Having attempted to obtain his freedom for more than twenty years, Georgia death-row inmate Troy Anthony Davis may have lost his final chance when on March 28, 2011, the U.S. Supreme Court ruled that it would neither review Davis’s requested appeal itself nor order the Federal Appeals Court in Atlanta to do so.
Davis and supporters have been battling for his freedom since he was convicted and sentenced to death for the 1989 murder of off-duty police officer Mark Allen MacPhail in Savannah. He has been scheduled to be put to death three times but each time obtained a stay of execution pending further investigation into his case. Davis had long contended that a review of new evidence would establish his innocence, and when seven out of nine witnesses recanted their testimonies against him, it appeared the legal tide might eventually turn in his favor.
However, although the Supreme Court did order an evidentiary hearing held for Davis last summer, Judge William T. Moore ruled in the hearing that revised statements and the proposed new evidence were not sufficient to confirm Davis’s innocence. He publicly chided Davis’s defense team for their handling of the case even as he himself acknowledged that as yet some doubt did remain regarding the likelihood of Davis’s guilt.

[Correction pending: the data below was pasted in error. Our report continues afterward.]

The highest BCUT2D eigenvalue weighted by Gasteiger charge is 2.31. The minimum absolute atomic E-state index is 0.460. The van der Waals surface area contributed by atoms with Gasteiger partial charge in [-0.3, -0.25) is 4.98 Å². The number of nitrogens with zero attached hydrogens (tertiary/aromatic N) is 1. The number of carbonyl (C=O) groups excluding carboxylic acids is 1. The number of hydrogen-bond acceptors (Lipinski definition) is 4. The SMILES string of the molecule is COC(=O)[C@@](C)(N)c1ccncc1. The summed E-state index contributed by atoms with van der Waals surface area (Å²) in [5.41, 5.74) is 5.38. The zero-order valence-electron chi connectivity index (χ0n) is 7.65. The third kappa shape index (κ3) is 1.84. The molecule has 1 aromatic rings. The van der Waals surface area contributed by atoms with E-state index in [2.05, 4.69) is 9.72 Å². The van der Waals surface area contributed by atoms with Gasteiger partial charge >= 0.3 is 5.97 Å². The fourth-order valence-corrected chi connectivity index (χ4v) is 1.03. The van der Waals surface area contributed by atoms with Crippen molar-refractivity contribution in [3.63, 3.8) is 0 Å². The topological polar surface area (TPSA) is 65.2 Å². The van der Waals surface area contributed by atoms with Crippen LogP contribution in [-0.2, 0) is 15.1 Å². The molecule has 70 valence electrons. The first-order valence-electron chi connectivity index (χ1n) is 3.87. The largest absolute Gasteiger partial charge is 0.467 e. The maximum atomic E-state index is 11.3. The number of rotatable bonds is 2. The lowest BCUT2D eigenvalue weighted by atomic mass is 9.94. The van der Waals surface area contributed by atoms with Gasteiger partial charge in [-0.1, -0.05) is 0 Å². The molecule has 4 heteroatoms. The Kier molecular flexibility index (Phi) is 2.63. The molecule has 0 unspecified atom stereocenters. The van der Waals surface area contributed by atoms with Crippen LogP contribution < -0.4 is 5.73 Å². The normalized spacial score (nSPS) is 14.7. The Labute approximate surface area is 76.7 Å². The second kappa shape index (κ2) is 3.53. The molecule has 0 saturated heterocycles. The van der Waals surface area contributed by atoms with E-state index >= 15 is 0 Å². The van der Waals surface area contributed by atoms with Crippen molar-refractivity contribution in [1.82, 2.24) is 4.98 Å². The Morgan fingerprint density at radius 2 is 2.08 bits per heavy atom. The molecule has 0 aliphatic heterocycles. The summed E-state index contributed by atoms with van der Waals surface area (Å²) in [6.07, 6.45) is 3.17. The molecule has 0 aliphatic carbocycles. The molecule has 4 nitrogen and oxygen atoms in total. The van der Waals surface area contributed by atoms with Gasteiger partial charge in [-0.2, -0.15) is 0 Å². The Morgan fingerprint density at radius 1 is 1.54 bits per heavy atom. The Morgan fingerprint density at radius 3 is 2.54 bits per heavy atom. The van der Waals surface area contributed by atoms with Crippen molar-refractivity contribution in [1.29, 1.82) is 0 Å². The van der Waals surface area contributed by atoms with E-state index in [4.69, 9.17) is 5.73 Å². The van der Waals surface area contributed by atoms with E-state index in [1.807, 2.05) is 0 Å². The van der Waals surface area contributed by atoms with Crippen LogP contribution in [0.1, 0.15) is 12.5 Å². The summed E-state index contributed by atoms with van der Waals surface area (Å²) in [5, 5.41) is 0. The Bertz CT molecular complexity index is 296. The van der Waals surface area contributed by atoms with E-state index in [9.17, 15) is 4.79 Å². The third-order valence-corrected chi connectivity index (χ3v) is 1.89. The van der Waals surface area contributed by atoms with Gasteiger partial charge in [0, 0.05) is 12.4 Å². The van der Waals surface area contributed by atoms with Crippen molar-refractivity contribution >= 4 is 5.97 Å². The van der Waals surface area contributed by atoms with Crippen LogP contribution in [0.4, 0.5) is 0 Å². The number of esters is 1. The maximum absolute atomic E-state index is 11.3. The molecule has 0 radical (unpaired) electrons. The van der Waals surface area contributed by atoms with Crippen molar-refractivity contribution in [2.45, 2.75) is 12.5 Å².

“Passing the Buck”
While Davis’s family and supporters have understandably been fighting for his release, the family members of slain Officer MacPhail have expressed their belief that Davis is guilty and have rallied for his execution.
Upon hearing the news of the Supreme Court’s most recent decision, Davis’s sister Martina Davis-Correia told news reporters, “It’s troubling, it’s upsetting, it’s like everyone wants to pass the buck and no one wants to address the real issue of actual innocence.”
That “passed buck” now sits in the hands of the Georgia Board of Pardons and Paroles, a five-member board known to almost never postpone executions.
At this point, Georgia state officials are basically free to move ahead with Davis’s execution. Ironically enough, earlier in March federal regulators seized the state’s supply of the drug sodium thiopental, which is one of the key drugs used to administer lethal injections. Doubts have been raised about how the state obtained its supply of the drug and consequently all executions in Georgia have been placed on hold.
Despite the current outlook, Davis-Correia, who has been waging her own personal battle against cancer, has vowed on behalf of her brother “to continue to fight.”
This is the twelfth installment of Aberjhani’s Savannah Talks Troy Anthony Davis Series. For part one, please click here . To make sure you catch future installments, please sign up for a free subscription.